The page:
Ana decides, after brewing tea in her second-favorite mug, to try one last time with the Forge of Being. She’s tired, and she knows it won’t work. After a night like last night, her work is bound to be a little fuzzy. But she has to go through it, at least once more, before scrapping it forever. Ana rolls her wand between her fingers, and then begins. She wields it like a paintbrush, a conductor’s wand, a child twirling a ribbon. The words flow over her tongue, a loving farewell to the spell she found, the spell she spent almost half a year working on. Working with, her brain pipes up.
And suddenly it’s not about cracking the spell any longer but listening to it, its secrets and whispers and moods. It was always bigger and older and more experienced than she is. It will be what it wants to be.
A mantle of calm falls upon her. Instead of an attitude of steely determination, Miss Minchin schooling an unruly spell, Ana adopts a posture of humility, of happiness. No matter what happens, her time with this project is over, which means she can move on. I can start again, she thinks. I can find another way to help the world. When she reaches the end of the spell, she announces the last line joyfully, like a game-show host, and waits for the world to respond.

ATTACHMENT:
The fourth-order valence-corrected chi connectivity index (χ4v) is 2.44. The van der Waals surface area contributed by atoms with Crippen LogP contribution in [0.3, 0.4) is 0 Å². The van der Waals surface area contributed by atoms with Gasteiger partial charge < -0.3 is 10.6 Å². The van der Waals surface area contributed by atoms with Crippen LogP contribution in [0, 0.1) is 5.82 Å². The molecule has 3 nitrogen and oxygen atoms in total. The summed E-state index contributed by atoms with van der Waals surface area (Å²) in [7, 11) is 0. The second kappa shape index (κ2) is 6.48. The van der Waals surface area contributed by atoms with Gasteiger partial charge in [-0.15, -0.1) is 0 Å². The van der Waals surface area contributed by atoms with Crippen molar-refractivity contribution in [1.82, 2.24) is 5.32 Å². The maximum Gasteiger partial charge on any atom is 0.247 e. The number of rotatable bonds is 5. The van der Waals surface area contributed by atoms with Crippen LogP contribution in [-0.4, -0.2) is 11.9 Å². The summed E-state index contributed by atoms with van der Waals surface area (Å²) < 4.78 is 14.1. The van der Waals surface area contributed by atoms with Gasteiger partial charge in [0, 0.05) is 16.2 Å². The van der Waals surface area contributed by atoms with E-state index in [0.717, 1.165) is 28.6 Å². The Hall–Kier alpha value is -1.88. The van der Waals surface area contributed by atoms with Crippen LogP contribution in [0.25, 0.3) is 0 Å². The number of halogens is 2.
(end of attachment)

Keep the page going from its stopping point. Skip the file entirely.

She looks at the tiny speck under the glass bell. It is not a quartz crystal. Oblong, pale brown, with two pointed ends, she almost doesn’t recognize it, until she does. It looks exactly like—it is—a grain of rice. It is a wonder.
|Kate Lechler is a writer and editor; her work has appeared in PodCastle, Fireside Fiction, and Liminality, and is forthcoming from Shimmer. She teaches British literature at the University of Mississippi in Oxford, MS, where she lives with her husband, a cat, a ghost dog, and seven fish. When she’s not at school, you can find her sitting on a lawn chair in her carport, writing about genetically-engineered unicorns and dragons.|